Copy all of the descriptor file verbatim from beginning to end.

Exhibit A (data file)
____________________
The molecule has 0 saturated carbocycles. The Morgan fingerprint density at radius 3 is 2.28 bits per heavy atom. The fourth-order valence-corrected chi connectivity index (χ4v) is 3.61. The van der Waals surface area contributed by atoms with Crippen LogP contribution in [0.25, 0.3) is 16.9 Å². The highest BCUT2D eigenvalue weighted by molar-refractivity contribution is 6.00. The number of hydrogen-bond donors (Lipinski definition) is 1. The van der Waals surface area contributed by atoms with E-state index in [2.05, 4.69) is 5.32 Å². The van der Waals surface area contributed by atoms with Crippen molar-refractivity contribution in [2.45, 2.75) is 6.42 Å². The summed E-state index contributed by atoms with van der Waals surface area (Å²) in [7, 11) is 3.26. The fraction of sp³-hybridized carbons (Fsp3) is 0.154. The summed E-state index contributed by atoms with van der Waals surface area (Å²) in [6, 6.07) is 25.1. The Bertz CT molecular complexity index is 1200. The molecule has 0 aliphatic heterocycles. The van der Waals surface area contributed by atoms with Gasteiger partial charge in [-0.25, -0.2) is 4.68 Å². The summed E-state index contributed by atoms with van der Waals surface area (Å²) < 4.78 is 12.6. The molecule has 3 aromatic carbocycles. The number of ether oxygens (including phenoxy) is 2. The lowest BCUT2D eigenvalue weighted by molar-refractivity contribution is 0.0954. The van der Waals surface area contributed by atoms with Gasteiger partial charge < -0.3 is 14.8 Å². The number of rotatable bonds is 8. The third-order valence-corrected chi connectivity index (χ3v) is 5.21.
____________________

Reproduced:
The molecule has 0 saturated carbocycles. The Morgan fingerprint density at radius 3 is 2.28 bits per heavy atom. The fourth-order valence-corrected chi connectivity index (χ4v) is 3.61. The van der Waals surface area contributed by atoms with Crippen LogP contribution in [0.25, 0.3) is 16.9 Å². The highest BCUT2D eigenvalue weighted by molar-refractivity contribution is 6.00. The number of hydrogen-bond donors (Lipinski definition) is 1. The van der Waals surface area contributed by atoms with E-state index in [2.05, 4.69) is 5.32 Å². The van der Waals surface area contributed by atoms with Crippen molar-refractivity contribution in [2.45, 2.75) is 6.42 Å². The summed E-state index contributed by atoms with van der Waals surface area (Å²) in [7, 11) is 3.26. The fraction of sp³-hybridized carbons (Fsp3) is 0.154. The summed E-state index contributed by atoms with van der Waals surface area (Å²) in [6, 6.07) is 25.1. The Bertz CT molecular complexity index is 1200. The molecule has 0 aliphatic heterocycles. The van der Waals surface area contributed by atoms with Gasteiger partial charge in [-0.25, -0.2) is 4.68 Å². The summed E-state index contributed by atoms with van der Waals surface area (Å²) < 4.78 is 12.6. The molecule has 3 aromatic carbocycles. The number of ether oxygens (including phenoxy) is 2. The lowest BCUT2D eigenvalue weighted by molar-refractivity contribution is 0.0954. The van der Waals surface area contributed by atoms with Gasteiger partial charge < -0.3 is 14.8 Å². The number of rotatable bonds is 8. The third-order valence-corrected chi connectivity index (χ3v) is 5.21.